The chocolate immediately starts the show on the purest and one of the most awe inspiring flavors the word “chocolate” should embody. This chocolatiness doesn’t relent either, instead gushing its contents ever stronger as strawberries and cream add a strong sense of the sophisticate and never crowd the palate with complexity. Indeed, with such a refined flavor that speaks purely and boldly of the Porcelana bean, who could possibly want more? It’s like looking through the clearest crystal and seeing only perfection. Domori has successfully delivered the best interpretation of this varietal, capturing its notes loudly with a perfect balance that was probably achieved by a breaching of philosophy.

Just about the only semblance to Domori’s usual style is the texture, which is super smooth and creamy. Not to discredit the bean, this smoothness can also be attributed to the innate characteristics of the cacao itself, which always has a topnotch texture. It’s apparent that Domori knew exactly what they were dealing with and decided to tread carefully with this gentle cacao. There are no fermented notes, no uncontrolled acidity, no wild intensity levels, or any other irregularities that ruin the chocolate. Like Beethoven’s “”Für Elise,”" the chocolate is simple yet beautiful, unfolding soft and delicate notes in a procession of gentility that could hardly convey the same sensation if altered with complexity. Both resonate through the senses with sheer complacency and send you melting into total relaxation.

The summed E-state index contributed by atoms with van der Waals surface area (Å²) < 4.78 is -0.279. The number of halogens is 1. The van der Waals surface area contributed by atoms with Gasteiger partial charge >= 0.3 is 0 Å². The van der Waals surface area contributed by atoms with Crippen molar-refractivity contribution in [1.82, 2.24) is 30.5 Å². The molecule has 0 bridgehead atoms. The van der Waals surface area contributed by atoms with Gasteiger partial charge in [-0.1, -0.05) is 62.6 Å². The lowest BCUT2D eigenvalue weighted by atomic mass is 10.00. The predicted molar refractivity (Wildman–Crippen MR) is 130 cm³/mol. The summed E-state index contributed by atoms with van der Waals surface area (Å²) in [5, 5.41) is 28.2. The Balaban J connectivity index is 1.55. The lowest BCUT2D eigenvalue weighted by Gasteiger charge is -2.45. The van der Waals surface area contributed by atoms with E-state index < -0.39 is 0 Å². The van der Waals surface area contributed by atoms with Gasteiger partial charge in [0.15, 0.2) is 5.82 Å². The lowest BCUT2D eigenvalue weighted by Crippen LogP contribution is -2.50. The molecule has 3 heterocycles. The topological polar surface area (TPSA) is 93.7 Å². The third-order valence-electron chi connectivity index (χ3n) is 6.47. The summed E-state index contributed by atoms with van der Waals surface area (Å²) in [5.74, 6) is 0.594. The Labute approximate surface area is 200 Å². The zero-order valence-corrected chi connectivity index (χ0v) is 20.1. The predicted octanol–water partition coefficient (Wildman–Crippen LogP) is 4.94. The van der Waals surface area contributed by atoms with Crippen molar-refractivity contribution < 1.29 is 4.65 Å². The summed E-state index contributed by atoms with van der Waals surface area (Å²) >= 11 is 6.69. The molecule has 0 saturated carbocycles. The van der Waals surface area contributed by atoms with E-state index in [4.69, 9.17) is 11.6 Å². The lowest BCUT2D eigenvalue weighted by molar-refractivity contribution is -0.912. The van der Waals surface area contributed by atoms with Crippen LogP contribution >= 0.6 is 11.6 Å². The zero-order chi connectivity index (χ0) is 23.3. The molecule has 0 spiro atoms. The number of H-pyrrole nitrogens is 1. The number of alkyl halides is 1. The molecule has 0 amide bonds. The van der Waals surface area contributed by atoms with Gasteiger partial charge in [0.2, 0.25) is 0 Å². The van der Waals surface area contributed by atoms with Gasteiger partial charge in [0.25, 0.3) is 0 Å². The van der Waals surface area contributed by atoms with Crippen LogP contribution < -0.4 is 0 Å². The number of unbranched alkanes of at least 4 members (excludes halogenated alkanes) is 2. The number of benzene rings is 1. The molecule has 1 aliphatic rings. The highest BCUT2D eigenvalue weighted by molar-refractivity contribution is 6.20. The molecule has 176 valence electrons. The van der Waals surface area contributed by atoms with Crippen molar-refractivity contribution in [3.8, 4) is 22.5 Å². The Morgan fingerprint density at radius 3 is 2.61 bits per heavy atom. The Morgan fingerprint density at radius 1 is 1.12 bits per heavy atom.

Alex Rast: 6-Oct-2005

Posted: October 6, 2005 by
SCORES Score/10 Weight
Aroma: 9 10%
Look/snap: 9 5%
Taste: 9.5 35%
Melt: 9 5%
Length: 8.5 15%
Opinion: 9 30%
Total/100: 91 100%
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The bar that started the Porcelana craze. And completely worth the hype. Indisputably Domori’s finest chocolate and a textbook exemplar of its varietal. Delicate, subtle, a beautiful chocolate. A worthy anchor at the top of the line of one of the best chocolate manufacturers in the world.